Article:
Another concerned citizen is May Adams Cornwall, whose brother Roy Adams was one of the SCLS founders. She said she has communicated with several board members and requested public documents.
“The lack of transparency and responsiveness is the biggest challenge now. SCLS has lost the public trust,” she said.
Information Cornwall is seeking includes names and terms of board members and any vacancies. Were IRS forms for 2019 and 2020 filed? What is the status of the lease with the V.I. Government? Who are the current members, and how do people join Landmarks since that part of the website is not functioning? She also has questions about the annual report and an annual meeting — both required according to by-laws.
Taking action to help, Cornwall is spearheading a grass-roots membership drive to engage residents and increase the SCLS volunteer base.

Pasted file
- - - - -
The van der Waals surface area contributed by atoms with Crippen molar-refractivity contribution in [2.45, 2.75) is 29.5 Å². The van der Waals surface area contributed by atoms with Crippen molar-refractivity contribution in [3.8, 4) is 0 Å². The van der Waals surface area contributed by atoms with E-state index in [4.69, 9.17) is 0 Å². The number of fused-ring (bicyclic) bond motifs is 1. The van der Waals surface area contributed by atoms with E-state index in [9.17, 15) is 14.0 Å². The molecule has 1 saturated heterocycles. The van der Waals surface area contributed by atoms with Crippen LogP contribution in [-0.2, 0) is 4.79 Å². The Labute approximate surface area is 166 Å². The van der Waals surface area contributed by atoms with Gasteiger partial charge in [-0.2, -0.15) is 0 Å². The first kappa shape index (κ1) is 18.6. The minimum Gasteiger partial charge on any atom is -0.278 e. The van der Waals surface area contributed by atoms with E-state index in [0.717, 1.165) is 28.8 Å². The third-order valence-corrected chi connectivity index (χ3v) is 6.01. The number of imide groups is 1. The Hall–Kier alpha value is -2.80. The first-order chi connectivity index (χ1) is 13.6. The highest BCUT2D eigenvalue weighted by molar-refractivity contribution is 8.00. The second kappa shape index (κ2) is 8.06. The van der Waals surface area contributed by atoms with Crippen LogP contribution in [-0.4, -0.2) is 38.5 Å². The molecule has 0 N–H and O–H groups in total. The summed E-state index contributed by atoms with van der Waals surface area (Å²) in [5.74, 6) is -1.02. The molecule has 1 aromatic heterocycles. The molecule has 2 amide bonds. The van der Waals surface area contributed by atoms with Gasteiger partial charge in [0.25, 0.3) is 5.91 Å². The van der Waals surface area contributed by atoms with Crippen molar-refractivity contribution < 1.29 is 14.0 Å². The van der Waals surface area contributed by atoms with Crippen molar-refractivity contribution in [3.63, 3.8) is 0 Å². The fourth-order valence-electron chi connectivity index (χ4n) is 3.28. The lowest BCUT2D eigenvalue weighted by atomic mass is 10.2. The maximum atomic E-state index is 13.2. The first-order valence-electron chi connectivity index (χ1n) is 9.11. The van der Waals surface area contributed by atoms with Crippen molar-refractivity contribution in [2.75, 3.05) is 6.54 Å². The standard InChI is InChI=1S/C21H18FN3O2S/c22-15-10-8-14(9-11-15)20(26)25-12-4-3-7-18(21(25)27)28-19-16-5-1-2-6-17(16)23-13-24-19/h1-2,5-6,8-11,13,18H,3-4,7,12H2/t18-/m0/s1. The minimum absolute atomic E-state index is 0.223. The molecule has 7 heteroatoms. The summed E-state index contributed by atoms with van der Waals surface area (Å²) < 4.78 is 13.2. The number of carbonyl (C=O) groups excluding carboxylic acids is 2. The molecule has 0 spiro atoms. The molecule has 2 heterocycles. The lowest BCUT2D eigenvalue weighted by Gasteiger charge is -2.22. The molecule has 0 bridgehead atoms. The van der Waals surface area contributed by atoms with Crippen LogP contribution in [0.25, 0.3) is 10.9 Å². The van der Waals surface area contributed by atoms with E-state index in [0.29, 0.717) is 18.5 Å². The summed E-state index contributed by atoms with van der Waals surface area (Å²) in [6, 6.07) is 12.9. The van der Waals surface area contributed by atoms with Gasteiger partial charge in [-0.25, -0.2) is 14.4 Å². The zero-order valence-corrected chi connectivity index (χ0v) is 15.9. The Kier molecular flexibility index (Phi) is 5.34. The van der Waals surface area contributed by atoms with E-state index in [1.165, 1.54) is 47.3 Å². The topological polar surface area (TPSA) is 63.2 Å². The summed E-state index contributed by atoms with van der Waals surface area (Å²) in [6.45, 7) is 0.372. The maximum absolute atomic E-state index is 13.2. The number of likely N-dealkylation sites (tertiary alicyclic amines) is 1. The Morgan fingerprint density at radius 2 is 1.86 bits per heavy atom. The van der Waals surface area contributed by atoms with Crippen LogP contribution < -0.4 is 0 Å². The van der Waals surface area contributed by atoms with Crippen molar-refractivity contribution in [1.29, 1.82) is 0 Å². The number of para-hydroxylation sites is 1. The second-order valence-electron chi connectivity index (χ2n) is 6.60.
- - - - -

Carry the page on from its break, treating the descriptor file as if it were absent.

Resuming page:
“I’m an advocate trying to rally support out of the community. Like Come Home to St. Croix (a previous SCLS program), Come Home to St. Croix Landmarks. Sign up and pay $50 to become a member,” she said.
Cornwall also has tried to contact Dow with no success.
One of the island’s most beloved landmarks, Estate Whim, was being developed in the 1700s, and by 1749, there was a Great House, constructed by African masons of cut coral and stone and six smaller structures. In the 1770s, the stone windmill was constructed. The museum was incorporated in 1949 and is operated by SLCS, a non-profit organization.
Over the years, the property has hosted special events, concerts, summer camps for children, house tours, auctions, archeology programs, and a museum store. The library is regionally recognized as an important source for genealogical research and includes collections of historical photos, papers, and maps.
The buildings and land are owned by the V.I. government, and the SCLS lease expires in 2023.